We believe that a diverse and equitable research community is the foundation for discoveries that benefit the global community. For many, including ourselves, the last 2 years have highlighted, yet again, that much more needs to be done to accelerate and support the growth of a research community representative of the world population. This is necessary to ensure research questions and solutions integrate prior knowledge, are relevant to all and can help tackle biases built into the system. With this editorial, we launch our Community Voices series as a space for under-represented communities of researchers to call attention to the issues they face and bring forward potential solutions, but this is just the start.

Our publisher, Springer Nature, to which we belong as part of Nature Portfolio has been taking stock of our working practices. We have put into place an inclusive code of conduct that includes committing to inviting equal percentages of women and men as speakers and having no men-only panels at our events. In December 2020, we announced our commitment to increase diversity in our organization, and last autumn, we followed up with further initiatives including how we want to work with others in the industry by signing up the Joint Commitment for Action on Inclusion and Diversity in Publishing spearheaded by the Royal Society of Chemistry.

When Nature Communications editors reach out to reviewers with the expertise needed to evaluate the manuscripts we receive, we strive to keep diversity in mind. Since 2018, we have been asking our reviewers to share information about their gender, geographical location and career stage, on a voluntary basis, to inform our overall efforts to increase diversity in the review process as a whole. We have recently looked back at 4 years of this data, representing nearly 100,000 responses, which showed that we have improved in some areas but progress has been frustratingly slow. In 2018, 18% of our reviewers identified as women, a number which increased to 20% by 2021 (7% preferred not to share this information in both 2018 and 2021). We also know that in 2018, 57% were professors and 77% worked in countries in North America and Europe while in 2021, 42% were professors and 71% worked in North America and Europe.

The message is clear: we must try harder to ensure that a diverse representation of researchers is involved in our peer-review process. Why, despite our efforts, are we struggling to see the impact that we are seeking? We know that women were more affected in their research activities by the pandemic, as outlined in a recent Research Comment from Dashun Wang, and we understand that many researchers from under-represented groups are often over-committed and may not be able to take on additional duties such as reviewing manuscripts at this time.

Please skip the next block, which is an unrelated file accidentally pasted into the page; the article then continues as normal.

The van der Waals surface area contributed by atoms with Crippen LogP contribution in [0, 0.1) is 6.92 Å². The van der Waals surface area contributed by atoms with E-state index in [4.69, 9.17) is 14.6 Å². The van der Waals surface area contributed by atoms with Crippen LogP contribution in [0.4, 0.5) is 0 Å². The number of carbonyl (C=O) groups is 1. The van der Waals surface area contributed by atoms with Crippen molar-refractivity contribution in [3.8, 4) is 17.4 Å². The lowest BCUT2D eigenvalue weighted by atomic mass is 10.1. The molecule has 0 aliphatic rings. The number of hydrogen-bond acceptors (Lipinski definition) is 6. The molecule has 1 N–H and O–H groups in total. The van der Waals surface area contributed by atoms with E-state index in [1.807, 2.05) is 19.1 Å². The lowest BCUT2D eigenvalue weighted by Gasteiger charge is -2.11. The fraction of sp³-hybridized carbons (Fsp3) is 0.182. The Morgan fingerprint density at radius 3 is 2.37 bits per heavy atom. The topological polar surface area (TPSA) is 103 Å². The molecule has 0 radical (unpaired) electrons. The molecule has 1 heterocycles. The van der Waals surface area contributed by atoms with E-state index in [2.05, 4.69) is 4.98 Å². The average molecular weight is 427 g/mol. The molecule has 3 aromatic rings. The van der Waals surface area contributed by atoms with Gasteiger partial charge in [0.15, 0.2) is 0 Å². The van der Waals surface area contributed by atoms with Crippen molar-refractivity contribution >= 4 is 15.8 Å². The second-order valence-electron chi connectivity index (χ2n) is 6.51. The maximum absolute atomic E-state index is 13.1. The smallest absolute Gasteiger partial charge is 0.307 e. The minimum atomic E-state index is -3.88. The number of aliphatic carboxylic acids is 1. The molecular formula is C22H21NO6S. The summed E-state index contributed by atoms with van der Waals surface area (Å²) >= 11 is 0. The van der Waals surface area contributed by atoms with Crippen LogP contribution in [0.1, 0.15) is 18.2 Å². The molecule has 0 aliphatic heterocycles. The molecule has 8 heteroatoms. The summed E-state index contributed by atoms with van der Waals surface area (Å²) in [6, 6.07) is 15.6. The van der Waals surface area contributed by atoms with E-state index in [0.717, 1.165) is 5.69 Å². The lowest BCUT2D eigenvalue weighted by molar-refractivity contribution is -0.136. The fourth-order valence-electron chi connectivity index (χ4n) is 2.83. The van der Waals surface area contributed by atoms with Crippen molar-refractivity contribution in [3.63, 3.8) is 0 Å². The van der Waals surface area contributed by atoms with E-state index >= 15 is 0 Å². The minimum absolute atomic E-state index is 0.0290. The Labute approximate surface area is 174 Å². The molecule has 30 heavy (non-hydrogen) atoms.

We are open to extending the time for review when needed to accommodate the multiple demands. We would also encourage invited reviewers to work with an early career researcher (ECR) in their laboratory to review with them; you should let us know to whom you are offering this teaching opportunity so that we can recognize their work as co-reviewer. We have ourselves engaged with ECRs in the last 2 years with the view of supporting those who may not have had an opportunity to review manuscripts. Within our peer-review program, following a webinar aimed at providing guidance on how to review manuscripts, editors send selected ECRs a manuscript under review at the journal (which is considered through the normal processes of contacting independent experts) and the editors then provide personalized feedback to the ECRs on their report. The ECRs also gain access to the reports sent by the other reviewers, giving them a point of comparison. We were delighted to receive more than 1500 applicants from all over the world to our program last year and we will report soon on last year’s scheme and will announce further initiatives aimed at supporting ECRs.

We have also been reflecting on how we can help to amplify voices from under-represented communities, and provide a platform for researchers to propose possible solutions to further support diversity, equity and inclusion in research.

In 2021, we published a Perspective by Hendratta Ali et al. proposing an actionable anti-racism plan for geoscience organizations and we engaged with researchers on how to build safe spaces for the LGBTQ+ community in geoscience. We have been working with groups of researchers to examine what are in their view the key issues for all to consider and potential action points that will lead towards a more inclusive research landscape. The Community Voices Comments are opinion articles that give an opportunity to the authors to express their personal views and /or share action plans and three are published alongside this editorial. One by Gabriela Auge et al. outlines the importance of building diverse networks of mentorships to foster diversity, equity, and inclusion and another by Jory Lerback et al. elaborates on how structural changes at the level of research institutions should be favored over solutions aimed at increasing resilience of individual researchers from minoritized backgrounds; a final article by Marie Bernard et al. present the NIH strategies to address gender discrimination with the goal of fostering innovation and creativity. We are sure that there are many more key points and initiatives that should be brought forward and we invite you to contact us with your ideas.